This neologizing figure mashes up two words to create a single new word. The term comes from Lewis Carroll, whose 1871 novel Through the Looking Glass stars a word-coining Humpty-Dumpty.
The portmanteau is especially useful when you’re describing a novel situation or a new political issue. You can stick standard suffixes onto existing words to make new ones: -asize or –gate or –tron. But the more clever will marry two standalone words. You’re creating figurative nuptials for neologisms: neoluptials, as it were. Or nuptialisms.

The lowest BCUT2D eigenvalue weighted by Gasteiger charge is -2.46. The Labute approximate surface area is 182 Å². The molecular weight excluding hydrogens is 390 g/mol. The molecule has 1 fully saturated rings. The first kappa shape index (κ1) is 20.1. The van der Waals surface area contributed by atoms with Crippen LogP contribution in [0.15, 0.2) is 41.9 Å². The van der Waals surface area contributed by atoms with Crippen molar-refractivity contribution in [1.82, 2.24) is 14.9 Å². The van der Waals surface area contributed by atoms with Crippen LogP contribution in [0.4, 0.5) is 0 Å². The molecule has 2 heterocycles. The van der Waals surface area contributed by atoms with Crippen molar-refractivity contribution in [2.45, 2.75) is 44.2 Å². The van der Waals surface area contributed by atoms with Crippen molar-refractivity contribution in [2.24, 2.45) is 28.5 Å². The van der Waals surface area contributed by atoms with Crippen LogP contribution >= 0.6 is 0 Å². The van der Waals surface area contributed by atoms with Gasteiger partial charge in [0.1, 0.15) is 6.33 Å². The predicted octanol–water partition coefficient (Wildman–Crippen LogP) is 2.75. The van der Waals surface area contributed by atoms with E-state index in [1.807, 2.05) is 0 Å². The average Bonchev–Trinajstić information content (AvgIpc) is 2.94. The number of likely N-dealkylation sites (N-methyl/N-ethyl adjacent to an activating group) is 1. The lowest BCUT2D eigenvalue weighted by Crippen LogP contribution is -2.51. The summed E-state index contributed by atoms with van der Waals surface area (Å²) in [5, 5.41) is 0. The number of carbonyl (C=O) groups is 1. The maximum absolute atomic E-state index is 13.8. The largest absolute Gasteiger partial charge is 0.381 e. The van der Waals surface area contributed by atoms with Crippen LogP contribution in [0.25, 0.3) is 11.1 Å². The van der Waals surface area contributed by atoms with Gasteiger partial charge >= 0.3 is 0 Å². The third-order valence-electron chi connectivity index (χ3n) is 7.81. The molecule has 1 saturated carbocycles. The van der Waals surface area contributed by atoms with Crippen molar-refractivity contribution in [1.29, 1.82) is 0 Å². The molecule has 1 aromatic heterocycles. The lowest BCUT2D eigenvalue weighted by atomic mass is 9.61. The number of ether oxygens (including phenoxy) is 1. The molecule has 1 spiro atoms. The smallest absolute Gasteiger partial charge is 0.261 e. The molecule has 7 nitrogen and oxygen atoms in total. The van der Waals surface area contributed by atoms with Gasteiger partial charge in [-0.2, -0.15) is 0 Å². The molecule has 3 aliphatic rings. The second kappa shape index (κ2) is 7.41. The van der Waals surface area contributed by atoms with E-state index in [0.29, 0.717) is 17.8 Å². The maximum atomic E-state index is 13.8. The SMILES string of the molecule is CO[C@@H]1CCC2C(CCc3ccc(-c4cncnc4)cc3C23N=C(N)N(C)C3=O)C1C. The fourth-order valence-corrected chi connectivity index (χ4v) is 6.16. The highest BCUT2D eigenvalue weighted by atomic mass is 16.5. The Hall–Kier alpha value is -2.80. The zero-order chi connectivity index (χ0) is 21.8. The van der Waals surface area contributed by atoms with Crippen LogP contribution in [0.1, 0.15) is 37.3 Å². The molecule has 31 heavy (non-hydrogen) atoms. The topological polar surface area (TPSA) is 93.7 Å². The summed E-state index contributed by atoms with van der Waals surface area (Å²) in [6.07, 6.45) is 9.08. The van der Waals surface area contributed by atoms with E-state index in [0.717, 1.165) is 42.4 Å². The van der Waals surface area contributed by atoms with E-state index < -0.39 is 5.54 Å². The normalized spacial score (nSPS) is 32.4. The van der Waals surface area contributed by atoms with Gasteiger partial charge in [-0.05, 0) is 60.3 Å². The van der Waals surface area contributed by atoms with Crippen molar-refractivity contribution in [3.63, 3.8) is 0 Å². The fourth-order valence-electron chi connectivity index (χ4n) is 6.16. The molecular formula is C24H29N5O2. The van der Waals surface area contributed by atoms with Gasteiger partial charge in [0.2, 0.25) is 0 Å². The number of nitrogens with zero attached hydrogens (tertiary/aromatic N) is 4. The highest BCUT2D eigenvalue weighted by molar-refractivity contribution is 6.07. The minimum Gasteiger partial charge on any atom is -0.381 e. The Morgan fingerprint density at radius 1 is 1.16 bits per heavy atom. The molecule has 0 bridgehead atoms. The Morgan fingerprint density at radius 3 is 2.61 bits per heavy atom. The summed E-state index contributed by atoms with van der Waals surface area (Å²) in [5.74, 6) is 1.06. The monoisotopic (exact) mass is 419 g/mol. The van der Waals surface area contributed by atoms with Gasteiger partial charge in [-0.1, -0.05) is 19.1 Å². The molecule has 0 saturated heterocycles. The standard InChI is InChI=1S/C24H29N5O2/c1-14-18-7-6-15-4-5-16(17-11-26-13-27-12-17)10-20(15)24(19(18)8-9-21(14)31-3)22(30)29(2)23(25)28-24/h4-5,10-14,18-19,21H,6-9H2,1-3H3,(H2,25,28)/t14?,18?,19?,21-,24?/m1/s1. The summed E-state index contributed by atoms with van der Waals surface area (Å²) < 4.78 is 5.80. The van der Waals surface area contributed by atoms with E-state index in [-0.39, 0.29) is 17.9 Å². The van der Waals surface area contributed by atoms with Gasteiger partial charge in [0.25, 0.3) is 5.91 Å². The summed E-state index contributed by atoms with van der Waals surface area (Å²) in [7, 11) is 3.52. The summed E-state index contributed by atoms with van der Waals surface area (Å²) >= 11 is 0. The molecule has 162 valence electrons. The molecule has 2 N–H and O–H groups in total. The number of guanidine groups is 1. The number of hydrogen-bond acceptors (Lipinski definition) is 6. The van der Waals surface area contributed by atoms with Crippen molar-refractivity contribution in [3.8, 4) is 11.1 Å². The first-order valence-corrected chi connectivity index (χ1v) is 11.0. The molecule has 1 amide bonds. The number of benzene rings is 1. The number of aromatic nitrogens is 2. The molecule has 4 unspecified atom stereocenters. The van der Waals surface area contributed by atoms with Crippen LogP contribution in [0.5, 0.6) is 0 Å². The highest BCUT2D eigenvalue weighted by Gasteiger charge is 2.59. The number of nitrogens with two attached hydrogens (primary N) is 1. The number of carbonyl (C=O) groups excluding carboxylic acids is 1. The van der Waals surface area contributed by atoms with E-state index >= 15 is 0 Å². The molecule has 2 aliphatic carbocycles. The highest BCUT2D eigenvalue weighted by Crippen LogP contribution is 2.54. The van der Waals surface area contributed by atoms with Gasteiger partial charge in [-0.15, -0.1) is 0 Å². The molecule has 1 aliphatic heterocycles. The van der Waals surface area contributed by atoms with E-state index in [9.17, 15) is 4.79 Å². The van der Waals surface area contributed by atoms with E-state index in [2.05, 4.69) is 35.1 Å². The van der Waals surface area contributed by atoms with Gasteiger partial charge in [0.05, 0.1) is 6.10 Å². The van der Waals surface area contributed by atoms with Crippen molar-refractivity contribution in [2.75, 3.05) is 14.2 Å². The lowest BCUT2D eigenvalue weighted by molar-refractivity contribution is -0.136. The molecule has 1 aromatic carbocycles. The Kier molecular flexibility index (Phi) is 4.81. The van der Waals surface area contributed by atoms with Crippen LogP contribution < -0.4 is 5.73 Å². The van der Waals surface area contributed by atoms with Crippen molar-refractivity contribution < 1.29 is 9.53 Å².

Chortled, burbled. Lewis Carroll
Microphonies. Word Hero
Homonymnastics. Word Hero